It would be a mistake to think that the non-binding nature of some of the commitments makes these commitments toothless. As David Zaring and I have written, many crucial aspects of international cooperation function through agreements that are legally non-binding but practically important. As an example, most international financial cooperation works this way. If parties take their commitments seriously and insist that others do so, then those commitments will have meaningful effect. It would similarly be a mistake to think that the binding nature of other commitments makes these commitments unbreakable. International law is not always taken as an absolute imperative, and the Paris Agreement does not identify strong penalties for violating its legally binding terms.
The overall test for the effectiveness of the Paris Agreement will lie in how its commitments – both binding and non-binding – are implemented and if they are obeyed. The answer will probably vary across these commitments, especially since the Agreement makes a point of spreading its approaches to monitoring implementation. For example, the Agreement contemplates the use of multiple “mechanisms,” including the “Technology Mechanism,” the “Financial Mechanism,” and a compliance-related mechanism that is to “consist of a committee that shall be expert-based and facilitative in nature and function in a manner that is transparent, non-adversarial, and non-punitive.” There is even a decision – this one not in the Agreement but simply in the decision of the parties – to appoint “two high-level champions” to encourage parties to take action to combat climate change.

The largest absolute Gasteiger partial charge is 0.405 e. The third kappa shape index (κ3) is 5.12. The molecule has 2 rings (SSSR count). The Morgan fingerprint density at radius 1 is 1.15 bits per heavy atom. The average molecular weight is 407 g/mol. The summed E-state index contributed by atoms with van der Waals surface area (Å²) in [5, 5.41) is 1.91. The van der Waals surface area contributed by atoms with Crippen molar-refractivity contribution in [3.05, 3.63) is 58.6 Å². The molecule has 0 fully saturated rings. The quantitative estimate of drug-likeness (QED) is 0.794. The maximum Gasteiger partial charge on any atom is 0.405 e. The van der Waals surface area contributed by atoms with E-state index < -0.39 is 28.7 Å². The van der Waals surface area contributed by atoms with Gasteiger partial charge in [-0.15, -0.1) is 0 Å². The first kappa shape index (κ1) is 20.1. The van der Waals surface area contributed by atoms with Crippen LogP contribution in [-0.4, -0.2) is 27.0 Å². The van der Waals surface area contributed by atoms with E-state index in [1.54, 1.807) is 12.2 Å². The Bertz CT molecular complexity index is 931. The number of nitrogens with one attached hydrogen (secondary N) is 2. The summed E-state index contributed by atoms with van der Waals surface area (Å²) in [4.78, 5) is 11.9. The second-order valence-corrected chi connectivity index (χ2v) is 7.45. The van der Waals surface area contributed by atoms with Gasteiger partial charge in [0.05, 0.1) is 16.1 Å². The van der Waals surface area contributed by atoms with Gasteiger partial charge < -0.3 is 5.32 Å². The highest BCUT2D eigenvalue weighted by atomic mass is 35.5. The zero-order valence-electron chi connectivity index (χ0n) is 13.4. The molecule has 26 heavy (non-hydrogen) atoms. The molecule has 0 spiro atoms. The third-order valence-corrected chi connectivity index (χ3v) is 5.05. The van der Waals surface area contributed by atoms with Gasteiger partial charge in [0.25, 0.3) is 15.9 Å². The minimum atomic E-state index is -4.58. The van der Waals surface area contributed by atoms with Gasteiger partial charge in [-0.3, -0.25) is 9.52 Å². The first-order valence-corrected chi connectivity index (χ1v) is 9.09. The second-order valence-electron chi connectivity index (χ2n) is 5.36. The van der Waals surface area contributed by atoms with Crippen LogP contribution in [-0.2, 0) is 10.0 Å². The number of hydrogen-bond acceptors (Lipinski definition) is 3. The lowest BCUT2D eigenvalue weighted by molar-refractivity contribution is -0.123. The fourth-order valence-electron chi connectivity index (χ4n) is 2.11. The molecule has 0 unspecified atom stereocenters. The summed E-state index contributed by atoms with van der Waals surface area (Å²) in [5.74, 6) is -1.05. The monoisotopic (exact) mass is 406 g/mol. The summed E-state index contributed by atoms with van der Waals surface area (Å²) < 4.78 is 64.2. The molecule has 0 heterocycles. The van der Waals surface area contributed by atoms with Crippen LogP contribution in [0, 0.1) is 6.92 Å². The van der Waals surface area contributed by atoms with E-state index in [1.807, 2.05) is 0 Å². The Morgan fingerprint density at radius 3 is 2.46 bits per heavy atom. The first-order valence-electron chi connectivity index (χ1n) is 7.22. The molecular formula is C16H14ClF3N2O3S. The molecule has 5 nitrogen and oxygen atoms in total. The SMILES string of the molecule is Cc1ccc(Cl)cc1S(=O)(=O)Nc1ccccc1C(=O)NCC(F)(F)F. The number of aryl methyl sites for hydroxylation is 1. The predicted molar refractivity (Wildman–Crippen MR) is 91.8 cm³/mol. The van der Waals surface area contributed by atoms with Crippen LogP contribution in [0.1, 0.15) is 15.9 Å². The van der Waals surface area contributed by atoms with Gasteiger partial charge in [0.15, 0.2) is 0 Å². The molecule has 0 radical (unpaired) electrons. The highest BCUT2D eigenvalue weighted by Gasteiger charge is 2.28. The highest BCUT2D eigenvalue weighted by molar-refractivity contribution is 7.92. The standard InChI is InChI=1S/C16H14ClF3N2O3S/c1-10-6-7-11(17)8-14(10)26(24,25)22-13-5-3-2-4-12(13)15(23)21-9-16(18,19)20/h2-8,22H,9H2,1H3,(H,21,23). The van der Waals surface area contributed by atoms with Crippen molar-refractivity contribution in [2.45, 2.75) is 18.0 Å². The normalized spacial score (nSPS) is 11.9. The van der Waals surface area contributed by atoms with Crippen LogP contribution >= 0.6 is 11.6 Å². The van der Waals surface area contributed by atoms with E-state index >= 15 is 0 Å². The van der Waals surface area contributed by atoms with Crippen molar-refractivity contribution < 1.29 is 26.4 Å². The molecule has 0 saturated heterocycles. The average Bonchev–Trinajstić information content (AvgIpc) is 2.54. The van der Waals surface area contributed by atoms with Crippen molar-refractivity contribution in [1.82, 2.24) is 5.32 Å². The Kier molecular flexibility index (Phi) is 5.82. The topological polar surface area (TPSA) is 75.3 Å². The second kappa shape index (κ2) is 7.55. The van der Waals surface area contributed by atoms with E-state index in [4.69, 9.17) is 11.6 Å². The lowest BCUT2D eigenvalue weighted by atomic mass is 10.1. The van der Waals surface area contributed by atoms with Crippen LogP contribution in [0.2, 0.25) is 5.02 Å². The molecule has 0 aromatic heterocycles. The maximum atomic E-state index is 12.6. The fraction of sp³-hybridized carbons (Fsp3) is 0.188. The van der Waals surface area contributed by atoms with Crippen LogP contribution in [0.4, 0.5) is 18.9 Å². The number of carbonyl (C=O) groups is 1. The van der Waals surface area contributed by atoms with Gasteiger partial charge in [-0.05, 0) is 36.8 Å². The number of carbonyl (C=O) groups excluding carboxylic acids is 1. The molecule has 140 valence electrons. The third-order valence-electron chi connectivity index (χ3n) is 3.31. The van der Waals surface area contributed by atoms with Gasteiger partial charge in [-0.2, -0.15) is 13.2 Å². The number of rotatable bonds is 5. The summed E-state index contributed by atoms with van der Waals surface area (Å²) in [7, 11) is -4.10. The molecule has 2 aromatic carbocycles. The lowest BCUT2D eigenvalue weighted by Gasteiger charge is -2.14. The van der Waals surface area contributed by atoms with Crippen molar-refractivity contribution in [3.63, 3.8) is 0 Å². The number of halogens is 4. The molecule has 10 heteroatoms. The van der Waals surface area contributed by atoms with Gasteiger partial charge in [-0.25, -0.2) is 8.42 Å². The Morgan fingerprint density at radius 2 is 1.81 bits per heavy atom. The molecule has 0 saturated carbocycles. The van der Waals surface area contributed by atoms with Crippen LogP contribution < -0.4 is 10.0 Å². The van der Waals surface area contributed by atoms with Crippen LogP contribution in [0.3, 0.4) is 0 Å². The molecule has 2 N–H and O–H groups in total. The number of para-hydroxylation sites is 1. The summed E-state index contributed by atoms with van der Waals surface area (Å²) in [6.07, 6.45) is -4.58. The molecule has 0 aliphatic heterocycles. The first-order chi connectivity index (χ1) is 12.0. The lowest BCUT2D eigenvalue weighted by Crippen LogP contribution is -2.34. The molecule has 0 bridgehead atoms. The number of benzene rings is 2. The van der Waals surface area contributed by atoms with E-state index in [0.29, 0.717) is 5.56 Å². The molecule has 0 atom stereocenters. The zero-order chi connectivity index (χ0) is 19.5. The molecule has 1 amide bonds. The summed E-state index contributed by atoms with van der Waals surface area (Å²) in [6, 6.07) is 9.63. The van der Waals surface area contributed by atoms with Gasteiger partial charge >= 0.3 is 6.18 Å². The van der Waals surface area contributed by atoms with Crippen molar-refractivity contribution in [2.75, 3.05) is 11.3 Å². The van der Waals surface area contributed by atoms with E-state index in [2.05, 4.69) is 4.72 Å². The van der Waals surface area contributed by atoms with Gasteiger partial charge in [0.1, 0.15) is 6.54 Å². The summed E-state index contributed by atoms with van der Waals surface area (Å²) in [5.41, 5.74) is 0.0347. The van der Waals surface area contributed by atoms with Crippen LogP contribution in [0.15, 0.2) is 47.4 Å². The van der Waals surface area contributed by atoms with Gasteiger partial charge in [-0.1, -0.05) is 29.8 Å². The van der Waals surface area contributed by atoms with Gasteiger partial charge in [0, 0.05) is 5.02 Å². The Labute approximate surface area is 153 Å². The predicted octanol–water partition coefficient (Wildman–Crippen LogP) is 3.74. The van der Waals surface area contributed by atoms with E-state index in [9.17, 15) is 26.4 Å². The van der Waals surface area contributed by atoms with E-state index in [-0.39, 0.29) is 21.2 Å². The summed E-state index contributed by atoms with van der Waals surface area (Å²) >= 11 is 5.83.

Even if everything works, the consensus seems to be that the Paris Agreement will not do nearly as much as is needed with regard to slowing climate change. But it will make progress, and hopefully it will not stand in the way of efforts to combat climate change that are underway under other auspices. The Paris Agreement, although not perfect, should make things better than before.
This post is part of RegBlog’s four-part series, Will the Paris Agreement Make a Difference?